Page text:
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Wednesday, April 12, 2017

More Palace Intrigue

I keep wondering how much of the piling on Steve Bannon is real, and how much is a smokescreen to cover for an influential senior associate of the "President" having a lot of influence while being distrusted by the public. I don't know how much Trump can cross Breitbart readers (his base) and Robert and Rebekah Mercer (his patrons) and get away with it. But according to Vox, he's trying: just four remarkable and revealing sentences, Trump managed to 1) minimize Bannon’s role in his campaign and eventual victory, 2) seemingly betray some sensitivity about the “President Bannon” narrative, 3) confirm the reports of administration infighting, and 4) issue a public ultimatum. 
Bannon came in as an outsider who wanted to blow things up, and tried to put that agenda into practice — most prominently with Trump’s immigration and travel order. This turned out to be a disastrous failure on every level — it was incompetently crafted, substantively indefensible, and eventually blocked in court. Its only real success was in terrifying and mobilizing liberals against what they saw as a presidential abuse of power.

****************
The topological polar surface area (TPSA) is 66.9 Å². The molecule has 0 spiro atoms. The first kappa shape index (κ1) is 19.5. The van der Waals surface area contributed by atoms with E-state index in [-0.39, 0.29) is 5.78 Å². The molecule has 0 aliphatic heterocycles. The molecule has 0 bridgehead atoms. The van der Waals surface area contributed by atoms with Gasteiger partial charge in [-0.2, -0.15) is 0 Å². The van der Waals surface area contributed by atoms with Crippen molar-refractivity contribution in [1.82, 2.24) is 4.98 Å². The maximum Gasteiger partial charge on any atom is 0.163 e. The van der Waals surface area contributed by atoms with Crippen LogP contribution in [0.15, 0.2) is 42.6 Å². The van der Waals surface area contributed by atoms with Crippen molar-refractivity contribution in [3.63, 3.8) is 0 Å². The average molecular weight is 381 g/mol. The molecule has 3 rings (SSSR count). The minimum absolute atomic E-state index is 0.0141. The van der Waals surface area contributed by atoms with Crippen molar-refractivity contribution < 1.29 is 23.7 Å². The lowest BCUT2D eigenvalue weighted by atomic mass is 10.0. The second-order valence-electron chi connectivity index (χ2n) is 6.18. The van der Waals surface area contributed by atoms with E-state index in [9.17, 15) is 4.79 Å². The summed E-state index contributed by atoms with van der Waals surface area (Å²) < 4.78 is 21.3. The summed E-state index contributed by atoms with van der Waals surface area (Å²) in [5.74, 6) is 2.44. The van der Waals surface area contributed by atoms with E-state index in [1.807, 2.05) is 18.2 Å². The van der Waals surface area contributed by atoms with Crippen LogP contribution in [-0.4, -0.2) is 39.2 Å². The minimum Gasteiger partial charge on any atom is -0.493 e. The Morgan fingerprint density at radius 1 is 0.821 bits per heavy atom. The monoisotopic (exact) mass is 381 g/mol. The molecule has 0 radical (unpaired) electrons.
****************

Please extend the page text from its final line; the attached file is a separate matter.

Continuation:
Then when the administration ran into trouble, Bannon’s big idea for how to right the ship was to attack the media. So the president of the United States increasingly denounced “fake news,” even when the reports he was complaining about were clearly accurate. (“The leaks are absolutely real, the news is fake,” he once bizarrely said.) This violation of norms around freedom of the press only further alarmed his critics. It did not turn around his dismal approval ratings.
More broadly, there seems to be a sense among some Trump advisers that the advice Bannon gives is often not so great. Kushner “has said privately that he fears that Mr. Bannon plays to the president’s worst impulses,” the New York Times’s Peter Baker, Maggie Haberman, and Glenn Thrush recently reported. Indeed, one way Trump can help improve his popularity is to stop picking so many petty, pointless fights — and one strategy for that is to get rid of Steve Bannon.

He's never appeared to be a guy who'd stick around if he doesn't have influence -- he's the Rasputin type and it's what he lives for. I'll believe he's losing that influence when he's no longer working at the White House and Breitbart is attacking Trump daily.

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